Marianne Moore Biography
Marianne Craig Moore was born in her maternal grandfather’s home in Kirkwood, near St. Louis, Missouri, on November 15, 1887. She never knew her father, an engineer and inventor, because earlier that same year he suffered a nervous breakdown and was committed to an institution. Her mother, Mary Warner Moore, and brother John then moved to Kirkwood to live with Marianne’s grandfather, the Reverend John Riddle Warner, a Presbyterian minister.
Moore spent her first seven years in an affectionate, close-knit environment. Her grandfather and her mother encouraged serious reading and a tolerant attitude toward diverse religious beliefs. They both believed in the education of women. From her mother, she learned a verbal decorum and precision, but her mother’s influence extended much further. Moore never married, and with the exception of her four years in college, she lived with her mother until the latter’s death in 1947.
When Moore’s grandfather died in 1894, her mother took the children to Carlisle, Pennsylvania, to live. Her small inheritance was insufficient to support the family, so she took a job as an English teacher at Metzger Institute for Girls, where her daughter began school in 1896. Moore especially remembered an art teacher who encouraged her to draw natural objects. She retained this interest throughout her life, and techniques of the visual arts influenced her poetic style.
Upon graduation in 1905, Moore entered Bryn Mawr College. Her first two years were difficult academically. During this time, she began to write poetry, and in 1907 the Bryn Mawr literary magazine published two poems, “To Come After a Sonnet” and “Under a Patched Sail.” It published five more in her last two years of college. In those early poems Moore used run-on lines and a natural colloquial style, techniques that later became characteristic of her poetry. She said that she felt too immature to study English, but courses in comparative literature and art history opened her eyes to new developments in Europe in the early twentieth century. She majored in biology and histology. Later she commented that the precision, the disinterested logic, and the economy of statement in those laboratory studies enhanced her imagination. When she graduated in 1909 with an A.B. degree, she was uncertain as to her direction in life and said she would perhaps continue with her early interest in art and become a painter.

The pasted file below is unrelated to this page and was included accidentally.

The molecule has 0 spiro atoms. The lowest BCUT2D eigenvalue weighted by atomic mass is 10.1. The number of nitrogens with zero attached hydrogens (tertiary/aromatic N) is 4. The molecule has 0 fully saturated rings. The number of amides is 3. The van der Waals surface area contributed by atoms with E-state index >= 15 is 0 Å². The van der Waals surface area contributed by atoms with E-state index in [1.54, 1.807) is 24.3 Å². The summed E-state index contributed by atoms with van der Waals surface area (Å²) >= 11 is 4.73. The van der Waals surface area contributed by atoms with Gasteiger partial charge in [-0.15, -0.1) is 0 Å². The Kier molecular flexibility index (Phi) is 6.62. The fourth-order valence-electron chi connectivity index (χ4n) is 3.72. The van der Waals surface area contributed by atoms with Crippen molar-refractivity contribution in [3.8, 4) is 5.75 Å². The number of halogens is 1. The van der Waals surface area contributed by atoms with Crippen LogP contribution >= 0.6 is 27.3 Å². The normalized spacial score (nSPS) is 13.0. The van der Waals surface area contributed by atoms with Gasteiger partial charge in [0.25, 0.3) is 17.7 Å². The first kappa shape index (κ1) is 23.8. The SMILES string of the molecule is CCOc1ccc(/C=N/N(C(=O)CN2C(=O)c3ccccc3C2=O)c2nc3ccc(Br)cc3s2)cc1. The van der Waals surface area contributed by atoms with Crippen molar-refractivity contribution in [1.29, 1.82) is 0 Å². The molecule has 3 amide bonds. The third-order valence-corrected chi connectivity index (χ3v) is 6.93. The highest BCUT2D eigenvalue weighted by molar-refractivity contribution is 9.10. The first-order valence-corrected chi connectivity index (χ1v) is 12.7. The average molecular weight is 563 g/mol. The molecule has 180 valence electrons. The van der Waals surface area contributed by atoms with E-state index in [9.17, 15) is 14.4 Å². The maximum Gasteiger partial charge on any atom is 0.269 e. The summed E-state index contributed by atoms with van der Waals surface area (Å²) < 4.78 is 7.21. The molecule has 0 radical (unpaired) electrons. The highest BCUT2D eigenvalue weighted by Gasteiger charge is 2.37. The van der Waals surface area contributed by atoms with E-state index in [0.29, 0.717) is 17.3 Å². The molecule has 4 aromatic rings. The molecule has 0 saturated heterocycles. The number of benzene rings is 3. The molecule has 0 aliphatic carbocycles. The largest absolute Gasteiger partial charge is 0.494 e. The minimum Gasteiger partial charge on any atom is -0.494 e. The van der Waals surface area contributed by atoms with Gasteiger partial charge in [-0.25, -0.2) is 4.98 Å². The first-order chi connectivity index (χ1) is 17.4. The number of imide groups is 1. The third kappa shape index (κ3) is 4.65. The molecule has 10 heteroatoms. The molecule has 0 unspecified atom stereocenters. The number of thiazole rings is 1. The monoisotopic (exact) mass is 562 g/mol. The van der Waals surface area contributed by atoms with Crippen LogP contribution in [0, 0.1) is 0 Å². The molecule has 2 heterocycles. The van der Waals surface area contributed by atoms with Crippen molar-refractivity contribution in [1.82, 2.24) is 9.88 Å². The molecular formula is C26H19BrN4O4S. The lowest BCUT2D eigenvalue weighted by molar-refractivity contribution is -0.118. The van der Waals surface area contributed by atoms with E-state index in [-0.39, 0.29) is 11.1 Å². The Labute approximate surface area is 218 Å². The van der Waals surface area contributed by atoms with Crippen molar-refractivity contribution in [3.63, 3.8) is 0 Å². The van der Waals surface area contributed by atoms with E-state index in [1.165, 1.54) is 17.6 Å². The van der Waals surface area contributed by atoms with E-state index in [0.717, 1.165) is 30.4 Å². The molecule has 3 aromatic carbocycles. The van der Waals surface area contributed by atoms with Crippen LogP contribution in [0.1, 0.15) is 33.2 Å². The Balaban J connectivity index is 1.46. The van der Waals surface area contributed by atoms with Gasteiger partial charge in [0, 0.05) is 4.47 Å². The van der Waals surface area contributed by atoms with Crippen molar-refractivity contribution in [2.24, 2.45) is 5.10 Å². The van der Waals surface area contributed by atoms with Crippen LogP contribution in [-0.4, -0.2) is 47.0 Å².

After graduation, Moore returned home and, during the next year, took a secretarial course. From 1911 to 1915 she taught business subjects at the United States Industrial Indian School in Carlisle. During these years, she continued to write, contributing ten poems to the Bryn Mawr alumnae magazine.
In 1915, two of her poems, “To the Soul of Military Progress” and “To a Man Working His Way Through a Crowd,” appeared in the April issue of the Egoist, a London literary magazine that was publishing the Irish writer James Joyce. With that, Moore burst upon the literary scene. During that same year, the Egoist published five more of her poems. Her work also appeared in the New York publication Others and in Poetry, a Chicago magazine.
The appearance of her work in these magazines coincided with other important events in her life. In 1916, she moved to New Jersey with her mother to keep house for her brother. During their stay in New Jersey, Moore made frequent trips to New York. In 1918, she and her mother moved to an apartment in Greenwich Village, where they lived until 1929. Moore worked briefly as a secretary and as a private teacher, while continuing to write. She also met artists and other writers such as William Carlos Williams and Wallace Stevens, who gathered at parties and frequented museums and galleries. During those years Moore published fewer poems. One, “The Fish” (1918), signaled a turning point in her development. She used the syllabic verse, stanzaic arrangement, and artist-like description that were later known as her...
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